D-Day for Australian Expat Homeowners is Nigh!
Well as the title reads, Doomsday has finally been set for Australian Expat homeowners. We have been covering this draft legislation amendment for months since its introduction in last year’s budget and such an amendment along with others contained in the housing affordability bill are set to raise $570m in revenue.
The Senate is set to sit down on Monday 18th June 2018 to decide the fate of such proposed legislative change, which is set to have everlasting impacts on Australian expat homeowners by abolishing the main residence exemption (MRE). The transition arrangements allow for such properties currently covered by the MRE to be sold prior to 30 June 2019 without having to pay capital gains tax (CGT).
To read up on the run of events surrounding this extreme legislative change, please see the below links:
The great concern for many is that if such legislation does get passed, there is such a short time period given to do tax planning and sell relevant properties without capital gains tax being attached to such previous main residences. What is also alarming is that they will also abolish the partial main residence exemptions, meaning the time you lived in such a property will count for nothing from a capital gains tax liability perspective.
There is also a layer of complexity when looking at whether to sell and the type of reportable gain that might be due. Currently, previous main residences are technically treated as a different type of asset class to investment properties due to the MRE.
Example – Legislation is put through with no changes.
Jane is an Australian Expat homeowner who sells her previous main residence on 5th March 2020. Jane first purchased her house on 22 August 2009 and became an expat on 25th February 2017. The house was purchased for $350,000 and was sold recently for $865,000. Therefore, her capital gain is $515,000. The new legislation does not allow a partial main residence exemption; therefore this is so far her reportable gain. We also need to consider whether the new legislation accounts for applying the 50% CGT discount on capital gains on assets held over 12 months. At present the 50% CGT discount on property was removed for expats as of 8th May 2012.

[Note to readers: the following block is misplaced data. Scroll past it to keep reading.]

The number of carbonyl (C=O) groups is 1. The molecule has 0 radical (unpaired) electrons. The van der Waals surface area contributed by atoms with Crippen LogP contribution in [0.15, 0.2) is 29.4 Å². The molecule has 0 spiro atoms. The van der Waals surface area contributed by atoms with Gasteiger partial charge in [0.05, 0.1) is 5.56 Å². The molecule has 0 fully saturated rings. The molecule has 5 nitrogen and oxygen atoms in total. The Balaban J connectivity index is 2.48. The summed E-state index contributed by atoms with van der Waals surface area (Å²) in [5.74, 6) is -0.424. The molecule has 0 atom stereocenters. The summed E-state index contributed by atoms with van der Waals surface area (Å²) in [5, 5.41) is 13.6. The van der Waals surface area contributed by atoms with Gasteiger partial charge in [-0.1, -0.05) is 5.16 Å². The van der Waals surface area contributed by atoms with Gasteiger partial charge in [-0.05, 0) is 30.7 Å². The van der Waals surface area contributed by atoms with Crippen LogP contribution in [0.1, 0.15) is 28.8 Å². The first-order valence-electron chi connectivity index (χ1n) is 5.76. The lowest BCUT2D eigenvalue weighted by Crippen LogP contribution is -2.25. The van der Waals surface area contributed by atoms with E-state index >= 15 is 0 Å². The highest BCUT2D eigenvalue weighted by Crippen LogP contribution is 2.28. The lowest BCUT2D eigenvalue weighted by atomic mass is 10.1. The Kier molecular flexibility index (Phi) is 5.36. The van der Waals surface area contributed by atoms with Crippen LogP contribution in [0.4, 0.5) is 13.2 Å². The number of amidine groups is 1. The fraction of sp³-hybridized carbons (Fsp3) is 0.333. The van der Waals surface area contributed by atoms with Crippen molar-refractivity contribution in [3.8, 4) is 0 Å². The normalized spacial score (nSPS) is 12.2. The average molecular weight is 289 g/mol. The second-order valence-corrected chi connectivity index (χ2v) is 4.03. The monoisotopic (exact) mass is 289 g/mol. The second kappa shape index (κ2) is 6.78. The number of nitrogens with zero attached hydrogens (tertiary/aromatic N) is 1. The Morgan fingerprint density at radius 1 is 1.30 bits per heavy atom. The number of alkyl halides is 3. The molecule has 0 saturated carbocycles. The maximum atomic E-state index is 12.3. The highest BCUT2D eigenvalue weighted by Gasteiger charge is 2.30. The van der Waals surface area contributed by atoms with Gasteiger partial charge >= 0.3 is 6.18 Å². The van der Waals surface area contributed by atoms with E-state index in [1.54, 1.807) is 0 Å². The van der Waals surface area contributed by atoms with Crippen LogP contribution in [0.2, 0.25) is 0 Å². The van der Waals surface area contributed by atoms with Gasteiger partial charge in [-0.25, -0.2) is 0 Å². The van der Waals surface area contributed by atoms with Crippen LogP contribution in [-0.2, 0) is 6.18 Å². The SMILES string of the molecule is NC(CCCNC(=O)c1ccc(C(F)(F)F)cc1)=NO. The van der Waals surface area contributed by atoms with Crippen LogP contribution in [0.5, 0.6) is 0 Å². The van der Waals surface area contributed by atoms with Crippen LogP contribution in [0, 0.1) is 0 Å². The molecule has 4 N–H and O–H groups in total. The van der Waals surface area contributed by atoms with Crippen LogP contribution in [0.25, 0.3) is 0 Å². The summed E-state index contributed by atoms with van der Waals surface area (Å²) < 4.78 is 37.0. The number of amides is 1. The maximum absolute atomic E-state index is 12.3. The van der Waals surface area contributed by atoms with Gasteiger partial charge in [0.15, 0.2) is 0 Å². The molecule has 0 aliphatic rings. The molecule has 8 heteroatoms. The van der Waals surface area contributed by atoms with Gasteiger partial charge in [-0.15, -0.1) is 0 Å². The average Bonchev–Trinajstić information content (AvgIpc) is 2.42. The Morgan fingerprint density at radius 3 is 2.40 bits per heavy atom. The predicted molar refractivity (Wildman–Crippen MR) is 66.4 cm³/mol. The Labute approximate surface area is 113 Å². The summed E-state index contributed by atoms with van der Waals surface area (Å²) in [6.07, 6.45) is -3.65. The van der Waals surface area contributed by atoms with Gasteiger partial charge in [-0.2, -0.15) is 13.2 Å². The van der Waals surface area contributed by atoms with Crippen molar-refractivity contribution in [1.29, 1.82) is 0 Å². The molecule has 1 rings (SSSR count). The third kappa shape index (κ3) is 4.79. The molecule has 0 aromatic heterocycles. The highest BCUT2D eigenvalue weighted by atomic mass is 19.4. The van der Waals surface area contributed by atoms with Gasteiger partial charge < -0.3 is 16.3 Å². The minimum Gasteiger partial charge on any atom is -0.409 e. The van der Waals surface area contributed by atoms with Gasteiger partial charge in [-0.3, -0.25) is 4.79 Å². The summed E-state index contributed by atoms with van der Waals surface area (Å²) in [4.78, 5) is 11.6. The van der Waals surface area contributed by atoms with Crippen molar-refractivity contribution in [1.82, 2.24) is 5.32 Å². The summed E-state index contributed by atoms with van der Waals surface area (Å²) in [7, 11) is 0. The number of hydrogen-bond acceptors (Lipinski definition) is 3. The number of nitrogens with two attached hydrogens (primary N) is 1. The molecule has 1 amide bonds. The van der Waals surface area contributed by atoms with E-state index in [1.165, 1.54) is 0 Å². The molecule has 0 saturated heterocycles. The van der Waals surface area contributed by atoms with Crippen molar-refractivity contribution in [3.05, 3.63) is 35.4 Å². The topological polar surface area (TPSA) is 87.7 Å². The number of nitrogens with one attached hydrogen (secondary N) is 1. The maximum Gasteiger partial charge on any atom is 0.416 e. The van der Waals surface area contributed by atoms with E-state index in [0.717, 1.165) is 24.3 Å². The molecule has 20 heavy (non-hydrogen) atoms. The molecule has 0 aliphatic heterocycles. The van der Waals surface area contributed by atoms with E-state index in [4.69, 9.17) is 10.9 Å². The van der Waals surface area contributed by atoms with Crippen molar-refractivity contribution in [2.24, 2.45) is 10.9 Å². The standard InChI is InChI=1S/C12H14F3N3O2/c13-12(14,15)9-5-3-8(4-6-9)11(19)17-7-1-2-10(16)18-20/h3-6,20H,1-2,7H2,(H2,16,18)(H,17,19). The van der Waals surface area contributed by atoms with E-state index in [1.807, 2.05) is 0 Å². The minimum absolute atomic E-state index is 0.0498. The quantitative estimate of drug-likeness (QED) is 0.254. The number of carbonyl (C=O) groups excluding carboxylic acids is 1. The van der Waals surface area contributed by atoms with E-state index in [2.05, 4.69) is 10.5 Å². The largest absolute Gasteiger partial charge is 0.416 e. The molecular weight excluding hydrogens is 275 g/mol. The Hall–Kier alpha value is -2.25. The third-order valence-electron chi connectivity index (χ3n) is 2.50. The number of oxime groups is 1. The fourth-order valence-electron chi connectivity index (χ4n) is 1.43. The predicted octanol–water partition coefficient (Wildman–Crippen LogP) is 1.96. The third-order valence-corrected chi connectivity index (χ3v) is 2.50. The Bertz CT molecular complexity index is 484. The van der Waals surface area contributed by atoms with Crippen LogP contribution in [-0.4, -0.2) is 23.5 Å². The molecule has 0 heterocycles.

So we can now do a situational analysis from two POV’s, firstly we can apply the CGT discount for the first period prior to 8th May 2012 and the respective apportioned gained thereafter. The second situation is that because a main residence isn’t technically an investment property this might mean the 50% CGT discount can’t be applied to the years prior to 8th May 2012.
|Scenario 1||Scenario 2|
|Net Reportable Gain||$448,771.00||$515,000.00|
|Capital Gains Tax *||$183,631.50||$213,434.60|
*Calculated at 2018FY non-resident marginal tax rates assuming no other income.
The first scenario yields an apportionment factor of 87.14%, which can be applied to the total capital gain of the property. This is allowing the 50% CGT discount for the apportionment of years prior to 8th May 2012. As can be seen from the above able this results in $448,771 reportable capital gain, costing Jane $183,631.50 in tax. Compared to scenario 2 which does not take into account the 50% CGT discount which results in $213,434.60 tax liability. Overall the difference is $29,803.10 with scenario 2 taking just under 25% of the sale proceeds, which is a very large bite out of previous tax-free event.
Legislation like this is meant to act in a prospective manner not a retrospective manner, otherwise it challenges the general rule of law. It has been a year since the proposed changes were announced yet still no enactment and the transition period is closing fast. With the date set, regardless of the outcome it will be great to have clarity on the above so Australian expat homeowners can plan for their future without this rain cloud on the horizon.
In times like this it is crucial you look at a review with a qualified Financial Planner or Accountant and you’ll need to decide whether it will pay to hold or sell the property.